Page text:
The variety of educational paths for NPs is a result of the history of the field. In 1965, the profession of nurse practitioner was instituted and required a master’s degree. In the late 1960s into the 1970s, predictions of a physician shortage increased funding and attendance in nurse practitioner programs. During the 1970s, the NP requirements relaxed to include continuing education programs, which helped accommodate the demand for NPs. The certifying organizations, states, and employers require a minimum of a master’s degree for new NPs (already established NPs with lesser education were grandfathered in).

After completing the education program, the candidate must be licensed by the state in which he or she plans to practice. The state boards of nursing regulate nurse practitioners and each state has its own licensing and certification criteria. In general, the criteria include completion of a master’s degree in nursing and certification by an accrediting body (ANCC, AANP). The license period varies by state; some require biennial relicensing, others require triennial.

Before or after receiving state licensing, a nurse practitioner can apply for national certification from one of several professional nursing organizations such as the American Nurses Credentialing Center (ANCC) or the American Academy of Nurse Practitioners (AANP). The American Nurses Association (ANA) does not offer certification directly, but through its credentialing center, the ANCC. Some NPs pursue certification in a specialty. Several organizations oversee certification, including the following:

  • American Association of Critical-Care Nurses
  • American Psychiatric Nursing Association
  • Board of Certification for Emergency Nursing
  • Pediatric Nursing Certification Board
  • National Certification Corporation for the Obstetric, Gynecologic, and Neonatal Nursing Specialties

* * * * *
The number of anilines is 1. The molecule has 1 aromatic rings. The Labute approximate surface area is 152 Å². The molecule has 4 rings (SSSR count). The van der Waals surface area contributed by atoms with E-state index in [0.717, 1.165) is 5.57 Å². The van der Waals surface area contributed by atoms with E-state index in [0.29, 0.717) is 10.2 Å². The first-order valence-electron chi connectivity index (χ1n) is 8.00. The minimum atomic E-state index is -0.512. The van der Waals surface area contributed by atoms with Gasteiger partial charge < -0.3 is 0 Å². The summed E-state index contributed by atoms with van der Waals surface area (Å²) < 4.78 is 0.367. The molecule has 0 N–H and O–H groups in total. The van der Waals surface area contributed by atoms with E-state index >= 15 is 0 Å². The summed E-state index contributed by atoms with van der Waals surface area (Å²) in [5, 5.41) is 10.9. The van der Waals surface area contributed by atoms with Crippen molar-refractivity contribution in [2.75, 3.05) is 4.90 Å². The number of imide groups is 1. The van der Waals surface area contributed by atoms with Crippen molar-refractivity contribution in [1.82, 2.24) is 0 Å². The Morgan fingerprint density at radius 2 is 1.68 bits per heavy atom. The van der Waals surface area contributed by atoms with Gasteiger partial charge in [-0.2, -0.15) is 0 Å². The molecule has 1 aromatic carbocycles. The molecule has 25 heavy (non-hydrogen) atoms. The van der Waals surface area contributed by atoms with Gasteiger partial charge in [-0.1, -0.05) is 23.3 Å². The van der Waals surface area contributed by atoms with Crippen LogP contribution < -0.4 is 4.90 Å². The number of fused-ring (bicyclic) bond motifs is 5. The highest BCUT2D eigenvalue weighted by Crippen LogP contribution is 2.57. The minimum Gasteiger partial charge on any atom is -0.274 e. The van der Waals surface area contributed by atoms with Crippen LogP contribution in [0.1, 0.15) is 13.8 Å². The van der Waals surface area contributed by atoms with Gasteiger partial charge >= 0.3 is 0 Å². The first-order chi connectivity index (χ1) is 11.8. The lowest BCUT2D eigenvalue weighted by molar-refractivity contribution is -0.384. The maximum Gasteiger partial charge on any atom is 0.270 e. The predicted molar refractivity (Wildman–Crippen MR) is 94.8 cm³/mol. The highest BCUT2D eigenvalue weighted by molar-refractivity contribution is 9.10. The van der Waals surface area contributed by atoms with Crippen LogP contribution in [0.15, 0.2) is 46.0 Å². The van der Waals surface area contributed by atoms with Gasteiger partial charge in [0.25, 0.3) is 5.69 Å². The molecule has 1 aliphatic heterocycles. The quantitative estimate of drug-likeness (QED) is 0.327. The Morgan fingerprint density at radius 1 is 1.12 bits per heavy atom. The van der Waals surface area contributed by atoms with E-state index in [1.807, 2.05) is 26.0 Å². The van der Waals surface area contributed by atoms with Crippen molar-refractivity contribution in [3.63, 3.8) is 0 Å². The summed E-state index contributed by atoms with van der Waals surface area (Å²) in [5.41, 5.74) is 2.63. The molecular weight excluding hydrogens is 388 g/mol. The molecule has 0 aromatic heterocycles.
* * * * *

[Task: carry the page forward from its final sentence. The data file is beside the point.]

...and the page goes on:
• Oncology Nursing Certification Corporation

There is currently a large push by many nurse practitioner professional organizations to obtain full independence from physician collaboration or supervision in all jurisdictions in the United States. The Pearson Report, an annual report published in the American Journal for Nurse Practitioners, was issued in February 2009 describing how nurse practitioners should approach lobbying their state legislatures to push for full autonomy. In the report, the main justification was an analysis of malpractice claims in the National Practitioner Data Bank to show that NPs have much lower rates of malpractice than MDs or DOs. Such analysis need further research investigation as malpractice suits target NPs less compared to their collaborating or supervising physicians, and because there has been a growing trend among state boards of nursing for under-reporting malpractice claims against these Advance Practice Nurses.

In addition, the NP profession face great opposition from physician constituents as they achieve Doctor of Nursing Practice health care provider status. Physicians argue there is little uniformity among DNP programs as some DNP-granting programs are offered online. Many physicians oppose DNP programs suggesting they contain few extra clinical training that would unseemingly justify the granting of a clinical doctorate degree. As DNP programs develop across the nation, there is a growing consensus of DNP essentials (implemented by the AACN) as degree granting institutions add emphasis to the various components of the DNP degree. Currently, the CCNE is the accrediting body for these nurse practitioner programs and will strive to assure congruence among the standards for accreditation of nurse midwifery, nurse anesthesia, and all DNP programs.